The systems and methods described herein may be used at a campus, a business, a city, a hospital, a city or any kind of institution, enterprise or other entity, that has need for a security system and that provides telecommunication equipment within that area. For the purpose of clarity the systems and methods described herein will be described with reference to a system deployed on a campus or a university. However, this embodiment is merely for the purpose of illustration and it will be understood that the systems and methods described are not so limited and that in other embodiments and practices may be realized without departing from the scope hereof.

FIG. 1 depicts a first embodiment, and shows a system 10 that includes a telecommunication switch having an emergency notification system. In particular, FIG. 1 shows a system 10 having an overlay processor 14, a dial plan server 18, a telecommunication switch 12, three regions within an institution 20, 22 and 24 respectively, a data/Voice network 28, a telephone network 30, a sub-sector 32, multi floor buildings 34A-34G, and residential homes 38.

The dialing plan server 18 depicted in FIG. 1 creates and/or stores one or more dialing plans that may be executed by action of the telecommunication switch 12. In one embodiment, the dialing plan server 18 employs information generated by the overlay processor 14 to create a set of files, such as XML files that may be employed by the switch 12 to dial to the customer premise equipment (CPE) within the identified sectors. In the depicted embodiment the dialing plan server 18 is shown as a separate data processing platform of the type commonly employed for implementing server software. The data processing platform may be a UNIX platform executing a computer software program that allows an security officer to generate alert messages ready for transmission when triggered by the dial plan. However, it will be understood by those of skill in the art that in alternate embodiments the dialing plan server 18 may be integrated within the telecommunication switch 12. In such an embodiment, the telecommunication switch 12 may export or provide a user interface that may be accessed by a person, such as a security officer, to develop a dialing plan that may be implemented by the telecommunication switch 12. Other embodiments and configurations may also be practiced without departing from the scope of the invention.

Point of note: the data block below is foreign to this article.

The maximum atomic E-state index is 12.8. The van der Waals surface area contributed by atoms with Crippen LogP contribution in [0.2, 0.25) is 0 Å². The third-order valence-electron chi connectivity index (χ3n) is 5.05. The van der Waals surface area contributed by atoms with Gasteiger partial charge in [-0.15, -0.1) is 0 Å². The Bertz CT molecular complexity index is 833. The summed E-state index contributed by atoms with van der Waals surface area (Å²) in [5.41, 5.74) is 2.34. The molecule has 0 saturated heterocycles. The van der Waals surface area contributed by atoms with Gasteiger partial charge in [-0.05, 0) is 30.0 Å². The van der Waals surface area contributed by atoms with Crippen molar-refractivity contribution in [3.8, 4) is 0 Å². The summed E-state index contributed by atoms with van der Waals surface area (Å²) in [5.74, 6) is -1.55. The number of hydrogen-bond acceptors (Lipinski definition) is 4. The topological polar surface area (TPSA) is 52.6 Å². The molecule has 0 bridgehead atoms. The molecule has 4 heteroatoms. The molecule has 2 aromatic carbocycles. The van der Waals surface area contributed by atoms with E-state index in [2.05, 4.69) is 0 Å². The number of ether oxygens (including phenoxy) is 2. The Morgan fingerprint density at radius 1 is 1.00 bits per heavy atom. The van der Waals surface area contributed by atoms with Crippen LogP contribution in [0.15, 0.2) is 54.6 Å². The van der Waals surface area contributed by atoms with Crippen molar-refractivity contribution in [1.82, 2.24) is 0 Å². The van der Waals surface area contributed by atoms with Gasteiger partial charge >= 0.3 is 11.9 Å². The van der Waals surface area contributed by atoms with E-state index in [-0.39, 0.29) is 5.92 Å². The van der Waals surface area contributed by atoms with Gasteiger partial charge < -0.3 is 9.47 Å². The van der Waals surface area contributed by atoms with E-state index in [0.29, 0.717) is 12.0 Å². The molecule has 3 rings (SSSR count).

The overlay processor 14 depicted in FIG. 1 is shown as a separate data processing platform that is capable of generating and creating sectors based on classes. It is noted that the overlay processor 14, like the dialing plan server 18, may be integrated into the telecommunications switch 12 in certain embodiments. Optionally, the overlay processor 14 may be integrated into the dialing plan server 18 and this integrated dialing plan server/overlay processor may be operated on a data processing platform that is separate from the telecommunications switch 12. In either case though, the system will include an overlay processor that typically will be a piece of software executing on a data processing platform and that will identify a set of sectors within an institute or region. The overlay processor 14 organizes identification numbers, typically telephone numbers or NBA/NXX numbers, into categories such as the phone numbers associated with the buildings 34A-34G in the sector 20 depicted in FIG. 1. Alternatively, the overlay processor 14 may organize into a category or a sector a category of personal, such as students or professors, that are associated with the institution, which in this case is a campus.